From the first scene, exposition is used to let the viewer know little background details about the film, such as the american flag, and the close up on the police dept sign. Pathetic fallacy is also used in the first scene, with the heavy rain, night time, and thunder and lightening, which all give the idea that something bad is going to happen. All can be seen as typical aspects to a horror film.
      Again, like in Halloween, a blue filter is used over the lens to create a sense of fear. A dutch angle is used, which is when the camera is off axis, which signifies something isn't quite right.
      The opening also involves intertextual references to other horror films, such as Friday 13th sequals with the hockey masked thats locked away, and the Michael Myres from Halloween.

      There is alot of shot variation in the opening sequence, from close ups to long shots, which keep the audience interested.
      The false scare is also commonly used in horror films, where suspense is increased, in this example by the man reaching to look in the black bin liner, when a sudden action takes place, the loud noise of the police radio, which makes the audience jump, expecting something else to happen.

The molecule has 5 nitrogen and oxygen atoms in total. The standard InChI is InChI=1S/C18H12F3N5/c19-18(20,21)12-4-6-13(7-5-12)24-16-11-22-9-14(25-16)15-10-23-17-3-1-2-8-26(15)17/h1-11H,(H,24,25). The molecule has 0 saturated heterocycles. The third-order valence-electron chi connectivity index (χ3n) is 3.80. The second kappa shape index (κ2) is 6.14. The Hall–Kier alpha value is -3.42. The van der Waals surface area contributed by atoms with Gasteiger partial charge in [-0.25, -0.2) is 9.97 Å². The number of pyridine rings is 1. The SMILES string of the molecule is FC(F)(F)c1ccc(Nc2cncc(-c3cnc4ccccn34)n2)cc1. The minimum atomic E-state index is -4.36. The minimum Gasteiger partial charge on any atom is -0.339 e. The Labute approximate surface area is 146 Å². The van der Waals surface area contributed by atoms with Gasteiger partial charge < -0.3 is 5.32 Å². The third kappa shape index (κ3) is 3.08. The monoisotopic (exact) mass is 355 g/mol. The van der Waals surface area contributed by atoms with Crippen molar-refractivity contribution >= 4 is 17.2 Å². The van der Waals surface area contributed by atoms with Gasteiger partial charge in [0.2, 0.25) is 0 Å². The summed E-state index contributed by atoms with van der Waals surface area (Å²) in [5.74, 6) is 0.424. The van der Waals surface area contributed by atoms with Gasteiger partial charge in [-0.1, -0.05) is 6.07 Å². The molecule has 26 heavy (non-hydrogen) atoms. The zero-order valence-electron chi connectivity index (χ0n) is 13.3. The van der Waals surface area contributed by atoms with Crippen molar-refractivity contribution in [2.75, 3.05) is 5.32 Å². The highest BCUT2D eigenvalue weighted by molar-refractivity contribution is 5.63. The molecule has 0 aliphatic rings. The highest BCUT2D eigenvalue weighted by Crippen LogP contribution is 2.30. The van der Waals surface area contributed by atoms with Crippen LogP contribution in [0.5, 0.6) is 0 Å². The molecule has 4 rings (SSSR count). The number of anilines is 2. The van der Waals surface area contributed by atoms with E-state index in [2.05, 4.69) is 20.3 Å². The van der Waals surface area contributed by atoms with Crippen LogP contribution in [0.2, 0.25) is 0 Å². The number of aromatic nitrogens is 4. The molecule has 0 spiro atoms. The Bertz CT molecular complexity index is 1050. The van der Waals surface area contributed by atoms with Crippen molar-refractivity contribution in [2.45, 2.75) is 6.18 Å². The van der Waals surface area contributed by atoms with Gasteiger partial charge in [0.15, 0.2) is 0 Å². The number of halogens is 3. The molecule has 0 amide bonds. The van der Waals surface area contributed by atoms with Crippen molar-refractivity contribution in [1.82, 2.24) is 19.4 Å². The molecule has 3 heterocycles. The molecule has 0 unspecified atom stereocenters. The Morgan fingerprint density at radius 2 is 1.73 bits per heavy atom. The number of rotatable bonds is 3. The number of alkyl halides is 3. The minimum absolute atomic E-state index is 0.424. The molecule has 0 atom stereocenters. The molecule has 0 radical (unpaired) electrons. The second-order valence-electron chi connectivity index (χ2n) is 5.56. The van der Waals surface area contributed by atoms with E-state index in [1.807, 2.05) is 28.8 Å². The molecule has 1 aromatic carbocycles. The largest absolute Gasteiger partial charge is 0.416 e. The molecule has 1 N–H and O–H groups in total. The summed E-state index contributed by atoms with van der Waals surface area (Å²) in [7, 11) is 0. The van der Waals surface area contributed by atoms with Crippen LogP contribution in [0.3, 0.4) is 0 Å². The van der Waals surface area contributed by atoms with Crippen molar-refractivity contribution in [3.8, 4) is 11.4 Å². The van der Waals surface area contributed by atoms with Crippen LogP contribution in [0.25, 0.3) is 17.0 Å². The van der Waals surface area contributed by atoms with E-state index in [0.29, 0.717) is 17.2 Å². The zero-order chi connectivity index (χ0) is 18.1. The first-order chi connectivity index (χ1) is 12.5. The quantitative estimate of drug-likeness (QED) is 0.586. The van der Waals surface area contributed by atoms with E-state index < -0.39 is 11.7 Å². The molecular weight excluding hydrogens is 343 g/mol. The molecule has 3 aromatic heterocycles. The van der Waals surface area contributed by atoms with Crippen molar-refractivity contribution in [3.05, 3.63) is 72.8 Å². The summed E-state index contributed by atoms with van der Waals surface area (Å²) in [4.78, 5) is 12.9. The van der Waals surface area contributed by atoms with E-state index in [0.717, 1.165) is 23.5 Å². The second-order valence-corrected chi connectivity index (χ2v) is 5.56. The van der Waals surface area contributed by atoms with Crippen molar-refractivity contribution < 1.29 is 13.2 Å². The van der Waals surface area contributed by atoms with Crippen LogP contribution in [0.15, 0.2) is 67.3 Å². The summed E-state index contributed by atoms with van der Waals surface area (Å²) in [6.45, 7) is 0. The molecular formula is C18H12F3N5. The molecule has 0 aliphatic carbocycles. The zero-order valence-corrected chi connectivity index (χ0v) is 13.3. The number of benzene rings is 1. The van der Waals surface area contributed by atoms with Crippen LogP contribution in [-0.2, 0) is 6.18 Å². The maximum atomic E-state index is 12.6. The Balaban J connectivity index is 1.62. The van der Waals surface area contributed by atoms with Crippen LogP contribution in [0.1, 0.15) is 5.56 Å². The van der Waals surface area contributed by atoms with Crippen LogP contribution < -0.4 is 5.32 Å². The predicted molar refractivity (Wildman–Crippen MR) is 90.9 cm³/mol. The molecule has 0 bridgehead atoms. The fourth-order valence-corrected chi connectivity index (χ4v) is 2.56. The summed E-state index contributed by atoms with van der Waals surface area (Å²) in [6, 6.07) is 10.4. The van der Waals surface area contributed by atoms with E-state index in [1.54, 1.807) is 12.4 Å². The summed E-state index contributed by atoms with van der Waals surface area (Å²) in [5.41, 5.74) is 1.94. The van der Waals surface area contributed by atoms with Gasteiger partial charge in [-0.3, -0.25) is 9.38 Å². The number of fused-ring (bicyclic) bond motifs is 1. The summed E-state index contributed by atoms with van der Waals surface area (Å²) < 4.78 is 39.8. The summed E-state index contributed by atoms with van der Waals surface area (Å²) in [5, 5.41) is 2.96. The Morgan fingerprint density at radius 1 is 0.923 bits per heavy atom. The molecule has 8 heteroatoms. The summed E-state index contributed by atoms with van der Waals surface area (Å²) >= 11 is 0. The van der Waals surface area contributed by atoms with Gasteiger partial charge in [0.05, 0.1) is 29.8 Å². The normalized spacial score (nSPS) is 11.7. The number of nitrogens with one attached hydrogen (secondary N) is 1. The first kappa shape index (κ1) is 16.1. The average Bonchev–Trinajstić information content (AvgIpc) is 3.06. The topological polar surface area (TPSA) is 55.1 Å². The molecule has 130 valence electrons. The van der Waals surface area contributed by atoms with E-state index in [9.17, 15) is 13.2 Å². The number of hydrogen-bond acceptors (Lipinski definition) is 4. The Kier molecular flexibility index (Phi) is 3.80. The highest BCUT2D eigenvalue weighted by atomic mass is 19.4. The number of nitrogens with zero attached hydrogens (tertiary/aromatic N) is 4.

The scene in which the mans throat is cut, is taken in short takes, and he covers up the cut, and blood pours out. This is an easy way in creating verisimlitude in a horror film, trying to make the gore look realistic.

      Male Gaze is also brought into the opening sequence, as a woman wearing little clothing is shown on screen, along with certain objects being shown twice, which could signify some importance later in the film.

      Severance [Christopher Smith] [2006]
        The opening of Severance lasts about 3 minutes 15 seconds, and is interesting in the way that even though it is the opening sequence, it is actually part of the ending of the film.

        Short takes of people running, then to a black screen, signifies action. It also makes it unclear as to what is happening. There is the slight comic aspect of where the man stops running, and the camera carrys on tracking, then having to go back and shows him catching his breath. Also with the women trying to get out of the hole, and having to take off their clothes to create a ladder, even though they are talking in a different language, the camera shot makes it clear when the girl says they need a little more to make it longer.

        The reason I chose to blog about this film opening, wasn't about the way it is filmed, but more the idea of having the ending of the film at the beginning.